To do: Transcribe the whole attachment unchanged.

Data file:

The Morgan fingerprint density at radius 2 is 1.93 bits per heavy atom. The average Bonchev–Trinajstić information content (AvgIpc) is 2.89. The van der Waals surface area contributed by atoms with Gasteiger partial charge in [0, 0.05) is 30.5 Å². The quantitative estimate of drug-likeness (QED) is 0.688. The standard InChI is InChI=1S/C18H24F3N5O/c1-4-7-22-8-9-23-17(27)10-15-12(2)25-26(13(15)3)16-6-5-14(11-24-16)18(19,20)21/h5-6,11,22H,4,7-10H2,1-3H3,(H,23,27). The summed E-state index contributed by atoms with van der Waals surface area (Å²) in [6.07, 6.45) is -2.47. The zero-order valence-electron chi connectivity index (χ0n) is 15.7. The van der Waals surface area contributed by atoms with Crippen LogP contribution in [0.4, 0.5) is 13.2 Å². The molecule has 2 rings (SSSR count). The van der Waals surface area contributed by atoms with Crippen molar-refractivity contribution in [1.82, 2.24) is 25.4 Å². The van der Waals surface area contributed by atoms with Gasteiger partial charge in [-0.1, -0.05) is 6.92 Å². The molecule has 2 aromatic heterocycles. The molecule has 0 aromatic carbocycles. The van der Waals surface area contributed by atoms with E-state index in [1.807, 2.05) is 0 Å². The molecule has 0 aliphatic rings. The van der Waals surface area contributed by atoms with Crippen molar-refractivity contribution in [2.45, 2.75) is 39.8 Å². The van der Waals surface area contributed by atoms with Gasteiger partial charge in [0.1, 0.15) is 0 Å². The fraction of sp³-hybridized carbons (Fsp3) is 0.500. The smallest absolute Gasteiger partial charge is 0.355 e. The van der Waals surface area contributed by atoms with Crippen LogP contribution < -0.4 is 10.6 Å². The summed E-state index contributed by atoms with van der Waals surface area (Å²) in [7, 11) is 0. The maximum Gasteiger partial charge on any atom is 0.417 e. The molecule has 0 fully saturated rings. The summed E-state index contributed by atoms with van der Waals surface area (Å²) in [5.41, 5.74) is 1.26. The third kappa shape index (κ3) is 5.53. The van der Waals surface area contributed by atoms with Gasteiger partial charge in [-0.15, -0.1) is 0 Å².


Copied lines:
The Morgan fingerprint density at radius 2 is 1.93 bits per heavy atom. The average Bonchev–Trinajstić information content (AvgIpc) is 2.89. The van der Waals surface area contributed by atoms with Gasteiger partial charge in [0, 0.05) is 30.5 Å². The quantitative estimate of drug-likeness (QED) is 0.688. The standard InChI is InChI=1S/C18H24F3N5O/c1-4-7-22-8-9-23-17(27)10-15-12(2)25-26(13(15)3)16-6-5-14(11-24-16)18(19,20)21/h5-6,11,22H,4,7-10H2,1-3H3,(H,23,27). The summed E-state index contributed by atoms with van der Waals surface area (Å²) in [6.07, 6.45) is -2.47. The zero-order valence-electron chi connectivity index (χ0n) is 15.7. The van der Waals surface area contributed by atoms with Crippen LogP contribution in [0.4, 0.5) is 13.2 Å². The molecule has 2 rings (SSSR count). The van der Waals surface area contributed by atoms with Crippen molar-refractivity contribution in [1.82, 2.24) is 25.4 Å². The van der Waals surface area contributed by atoms with Gasteiger partial charge in [-0.1, -0.05) is 6.92 Å². The molecule has 2 aromatic heterocycles. The molecule has 0 aromatic carbocycles. The van der Waals surface area contributed by atoms with E-state index in [1.807, 2.05) is 0 Å². The molecule has 0 aliphatic rings. The van der Waals surface area contributed by atoms with Crippen molar-refractivity contribution in [2.45, 2.75) is 39.8 Å². The van der Waals surface area contributed by atoms with Gasteiger partial charge in [0.1, 0.15) is 0 Å². The fraction of sp³-hybridized carbons (Fsp3) is 0.500. The smallest absolute Gasteiger partial charge is 0.355 e. The van der Waals surface area contributed by atoms with Crippen LogP contribution < -0.4 is 10.6 Å². The summed E-state index contributed by atoms with van der Waals surface area (Å²) in [7, 11) is 0. The maximum Gasteiger partial charge on any atom is 0.417 e. The molecule has 0 fully saturated rings. The summed E-state index contributed by atoms with van der Waals surface area (Å²) in [5.41, 5.74) is 1.26. The third kappa shape index (κ3) is 5.53. The van der Waals surface area contributed by atoms with Gasteiger partial charge in [-0.15, -0.1) is 0 Å².